- Diario AS reports Real Madrid are prepared to offer star captain Sergio Ramos a new contract. Ramos is set to become a free agent and the Spaniard is said to have been unhappy with the club's offering of a short-term deal on a reduced salary. The 35-year-old has been linked with former club Sevilla, United and PSG among others.

- Juventus have started preliminary talks to sign Bayern Munich's Corentin Tolisso, says Sky Sport Italia. Juve are also interested in Sassuolo midfielder Manuel Locatelli.

- The Telegraph reports Manchester City are now open to giving Raheem Sterling a new deal. Sterling has been linked with Arsenal and Madrid.

- Atalanta are dreaming of signing Juve defender Merih Demiral, reports Calciomercato. Lille's Sven Botman and Torino defender Lyanco are also targets amid centre-back Cristian Romero's links with United.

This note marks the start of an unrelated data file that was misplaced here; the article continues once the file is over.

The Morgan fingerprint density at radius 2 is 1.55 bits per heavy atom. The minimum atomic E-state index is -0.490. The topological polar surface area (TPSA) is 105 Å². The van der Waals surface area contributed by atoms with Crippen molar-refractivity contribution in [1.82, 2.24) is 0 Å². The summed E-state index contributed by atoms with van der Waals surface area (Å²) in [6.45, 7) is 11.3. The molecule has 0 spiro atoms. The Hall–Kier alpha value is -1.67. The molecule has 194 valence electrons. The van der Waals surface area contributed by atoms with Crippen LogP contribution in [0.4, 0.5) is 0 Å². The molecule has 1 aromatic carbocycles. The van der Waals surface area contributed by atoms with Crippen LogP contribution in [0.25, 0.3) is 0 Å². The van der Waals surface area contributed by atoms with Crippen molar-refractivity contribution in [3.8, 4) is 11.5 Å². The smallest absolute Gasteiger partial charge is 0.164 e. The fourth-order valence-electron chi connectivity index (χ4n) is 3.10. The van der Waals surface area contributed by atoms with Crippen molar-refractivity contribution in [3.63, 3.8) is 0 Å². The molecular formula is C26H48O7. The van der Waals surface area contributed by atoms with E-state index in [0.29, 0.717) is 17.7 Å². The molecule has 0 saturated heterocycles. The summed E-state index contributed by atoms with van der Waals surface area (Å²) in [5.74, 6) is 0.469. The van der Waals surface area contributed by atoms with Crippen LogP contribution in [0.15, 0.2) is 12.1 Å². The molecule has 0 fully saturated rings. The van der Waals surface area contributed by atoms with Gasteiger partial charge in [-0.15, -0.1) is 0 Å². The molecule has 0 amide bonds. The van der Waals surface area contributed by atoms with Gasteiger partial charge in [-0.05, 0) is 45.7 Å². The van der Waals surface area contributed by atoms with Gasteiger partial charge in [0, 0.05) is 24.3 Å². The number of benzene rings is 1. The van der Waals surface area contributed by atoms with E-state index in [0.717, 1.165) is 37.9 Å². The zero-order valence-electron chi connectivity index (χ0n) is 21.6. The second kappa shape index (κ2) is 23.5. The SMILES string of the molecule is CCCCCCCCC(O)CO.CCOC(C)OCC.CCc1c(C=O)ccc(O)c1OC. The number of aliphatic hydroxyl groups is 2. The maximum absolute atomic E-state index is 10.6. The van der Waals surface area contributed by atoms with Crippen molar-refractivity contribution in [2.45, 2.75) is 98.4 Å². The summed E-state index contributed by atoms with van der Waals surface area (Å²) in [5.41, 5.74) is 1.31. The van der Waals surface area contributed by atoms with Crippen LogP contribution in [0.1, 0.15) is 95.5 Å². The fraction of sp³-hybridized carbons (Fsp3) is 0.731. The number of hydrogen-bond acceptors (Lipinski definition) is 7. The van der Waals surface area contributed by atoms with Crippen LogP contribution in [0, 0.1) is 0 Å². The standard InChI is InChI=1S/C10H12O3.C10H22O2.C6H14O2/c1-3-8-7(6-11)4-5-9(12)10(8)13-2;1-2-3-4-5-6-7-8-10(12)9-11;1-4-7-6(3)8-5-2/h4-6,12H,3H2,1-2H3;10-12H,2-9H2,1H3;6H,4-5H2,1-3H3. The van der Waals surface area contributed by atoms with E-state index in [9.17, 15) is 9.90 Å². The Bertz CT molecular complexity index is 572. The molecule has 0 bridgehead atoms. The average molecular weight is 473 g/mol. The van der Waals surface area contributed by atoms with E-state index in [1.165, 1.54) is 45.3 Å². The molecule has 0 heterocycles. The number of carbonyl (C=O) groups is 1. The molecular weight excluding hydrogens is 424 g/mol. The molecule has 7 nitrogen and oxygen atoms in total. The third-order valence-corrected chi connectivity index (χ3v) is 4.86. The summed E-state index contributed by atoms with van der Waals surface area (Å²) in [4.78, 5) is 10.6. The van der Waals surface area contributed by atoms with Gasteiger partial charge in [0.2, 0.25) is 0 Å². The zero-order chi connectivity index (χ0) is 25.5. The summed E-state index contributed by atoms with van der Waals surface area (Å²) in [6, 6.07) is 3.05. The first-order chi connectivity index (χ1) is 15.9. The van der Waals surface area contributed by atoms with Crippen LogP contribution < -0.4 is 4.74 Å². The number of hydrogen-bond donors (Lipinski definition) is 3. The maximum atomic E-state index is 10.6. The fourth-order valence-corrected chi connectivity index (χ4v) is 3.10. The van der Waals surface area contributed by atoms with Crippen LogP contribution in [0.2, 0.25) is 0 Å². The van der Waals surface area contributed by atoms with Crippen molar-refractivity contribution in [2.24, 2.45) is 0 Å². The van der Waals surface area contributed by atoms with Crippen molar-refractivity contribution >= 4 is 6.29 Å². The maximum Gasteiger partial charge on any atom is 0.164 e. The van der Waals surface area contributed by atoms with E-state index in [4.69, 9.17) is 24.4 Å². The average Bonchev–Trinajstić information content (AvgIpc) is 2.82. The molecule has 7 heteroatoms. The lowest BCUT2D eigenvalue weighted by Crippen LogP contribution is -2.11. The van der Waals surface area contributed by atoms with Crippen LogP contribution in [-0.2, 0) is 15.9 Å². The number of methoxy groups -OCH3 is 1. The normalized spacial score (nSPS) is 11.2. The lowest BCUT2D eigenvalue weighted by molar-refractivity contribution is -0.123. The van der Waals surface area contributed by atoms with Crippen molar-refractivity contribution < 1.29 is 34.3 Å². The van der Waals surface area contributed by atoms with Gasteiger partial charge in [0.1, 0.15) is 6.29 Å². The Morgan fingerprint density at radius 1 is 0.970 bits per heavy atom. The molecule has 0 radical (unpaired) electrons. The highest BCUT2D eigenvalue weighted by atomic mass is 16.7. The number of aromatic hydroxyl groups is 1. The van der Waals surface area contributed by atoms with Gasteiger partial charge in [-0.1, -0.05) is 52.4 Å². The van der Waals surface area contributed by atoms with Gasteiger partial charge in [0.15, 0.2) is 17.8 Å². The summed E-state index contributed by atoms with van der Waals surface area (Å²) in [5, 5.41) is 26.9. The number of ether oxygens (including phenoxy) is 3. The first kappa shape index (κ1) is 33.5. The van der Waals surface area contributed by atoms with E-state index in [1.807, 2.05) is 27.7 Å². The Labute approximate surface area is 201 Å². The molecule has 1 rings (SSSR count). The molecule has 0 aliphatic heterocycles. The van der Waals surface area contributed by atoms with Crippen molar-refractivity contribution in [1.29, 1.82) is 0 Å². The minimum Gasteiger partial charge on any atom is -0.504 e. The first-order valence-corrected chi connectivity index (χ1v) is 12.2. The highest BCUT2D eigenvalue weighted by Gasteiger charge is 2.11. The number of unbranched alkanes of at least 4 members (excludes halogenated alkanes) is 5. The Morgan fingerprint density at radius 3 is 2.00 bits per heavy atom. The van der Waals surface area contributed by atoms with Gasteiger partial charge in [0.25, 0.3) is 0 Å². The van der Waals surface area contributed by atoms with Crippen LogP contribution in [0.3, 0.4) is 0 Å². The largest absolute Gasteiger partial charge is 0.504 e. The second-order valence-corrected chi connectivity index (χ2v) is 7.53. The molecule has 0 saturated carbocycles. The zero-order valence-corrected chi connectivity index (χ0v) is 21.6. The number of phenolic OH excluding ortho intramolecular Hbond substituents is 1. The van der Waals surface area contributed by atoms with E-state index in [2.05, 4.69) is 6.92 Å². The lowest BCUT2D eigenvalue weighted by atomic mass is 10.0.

- Fabrizio Romano says there have been no talks between Arsenal and United regarding Donny van de Beek. The Netherlands international struggled for game time in his first season at Old Trafford.

- According to the Daily Star, United could tempt Tottenham into selling Harry Kane by offering Anthony Martial, who has also reportedly been offered to Madrid. Kane is believed to be keen on an exit amid links with City, Chelsea, Madrid, Barcelona and PSG.

The Netherlands edged a 3-2 thriller with Ukraine in the pick of the Euro 2020 matches to date, while England and Austria also got off the mark in their opening group games on Sunday.

Denzel Dumfries was the late hero for the Oranje with his first international goal to sink Ukraine, who had battled back from two goals down in Amsterdam to temporarily level things.

Austria also left it late to see off minnows North Macedonia 3-1 in Bucharest earlier in the day and England beat Croatia 1-0 at Wembley through a well-taken Raheem Sterling strike.

Using Opta data, Stats Perform looks at some of the best facts from across Sunday's entertaining action at Euro 2020.

England 1-0 Croatia: Three Lions make winning start at Wembley